Transportation management is gaining importance across all industries because of the wealth of opportunities available to reduce operating costs and improve service levels. Shippers who manually manage transportation are missing out on efficiency opportunities.

Why is Now the Time to Invest?

Every business is different and values certain technological investments over others. But due to several trends within the transportation industry, right now is the perfect time for shippers to successfully invest in and implement a TMS.

There are 3 main reasons why TMS investment makes sense in our current economic climate.

Read More

Panama Canal Expansion: Everything You Need to Know

Posted by PLS Logistics July 7, 2016 at 10:30 AM

History of the Panama Canal

During the 1800s, businessmen didn’t have an efficient or quick way to ship goods between the Atlantic and Pacific coasts. The British proposed a canal through Nicaragua that was never built and the French attempted to build a canal through Panama but evacuated the project due to fatal diseases. Despite the unsuccessful attempts, Americans were undeterred. In 1914, the United States began to build a canal in Panama. 

In 2006, the Panamanian government authorized the first major expansion of the Panama Canal since it opened in 1917. The expansion is set to be complete in 2016. (As of April 2016, the project was 98% completed). The expansion is expected to double the capacity of the canal.

The Panama Canal is an important link to global trade, accepting an estimated 5% of the world’s total cargo volume. It takes a ship about 8-10 hours to make its way through the canal. The canal serves over 140 maritime trade routes to over 80 countries. American ships use the canal the most, followed by China, Chile, Japan, Columbia and South Korea. Every vessel must pay a toll based on its size and cargo volume. Tolls for the largest ships can run as high as $450,000.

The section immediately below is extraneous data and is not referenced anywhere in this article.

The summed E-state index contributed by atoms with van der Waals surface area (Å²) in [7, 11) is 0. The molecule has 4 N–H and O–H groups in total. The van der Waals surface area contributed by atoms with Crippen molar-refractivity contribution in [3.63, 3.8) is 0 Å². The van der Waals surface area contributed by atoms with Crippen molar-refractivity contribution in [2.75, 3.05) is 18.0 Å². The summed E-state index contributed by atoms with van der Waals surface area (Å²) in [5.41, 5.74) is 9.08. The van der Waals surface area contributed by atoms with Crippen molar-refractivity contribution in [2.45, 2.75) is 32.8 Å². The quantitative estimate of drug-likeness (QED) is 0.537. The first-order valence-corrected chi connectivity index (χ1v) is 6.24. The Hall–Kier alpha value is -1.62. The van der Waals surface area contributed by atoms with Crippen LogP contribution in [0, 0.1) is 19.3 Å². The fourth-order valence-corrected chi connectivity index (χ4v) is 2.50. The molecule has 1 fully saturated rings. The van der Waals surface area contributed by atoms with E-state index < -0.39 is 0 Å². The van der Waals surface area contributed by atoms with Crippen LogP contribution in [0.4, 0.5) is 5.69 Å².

Read More

6 Trending Transportation News Stories: June 2016

Posted by PLS Logistics June 30, 2016 at 10:00 AM

  • Wal-Mart Testing Grocery Delivery + Drones. To compete with Amazon, Wal-Mart stores are testing a grocery-delivery service with Uber
    (in the Phoenix market) and Lyft (in the Denver market). Once a customer places a grocery order online, it will be filled and packaged by employees, then sent in an Uber or Lyft to the customer’s location. The retailer is also testing drone use at its warehouses. Drones capture real-time images and spot missing inventory. A drone can complete this task in about 1 day, but it would take a full month if done manually.
  • Volvo Concept Truck to Change Long-Haul Operations. Volvo developed a new concept vehicle that cuts fuel consumption by more than 30%. One of the key factors behind the low fuel consumption is its incredible 40% improvement in aerodynamic efficiency that has benefited both the tractor and trailer. The aim is to improve the efficiency of long-haul truck transportation by 50%.
Read More

Does Carrier Performance Improve When Shippers Pay More?

Posted by PLS Logistics June 28, 2016 at 10:00 AM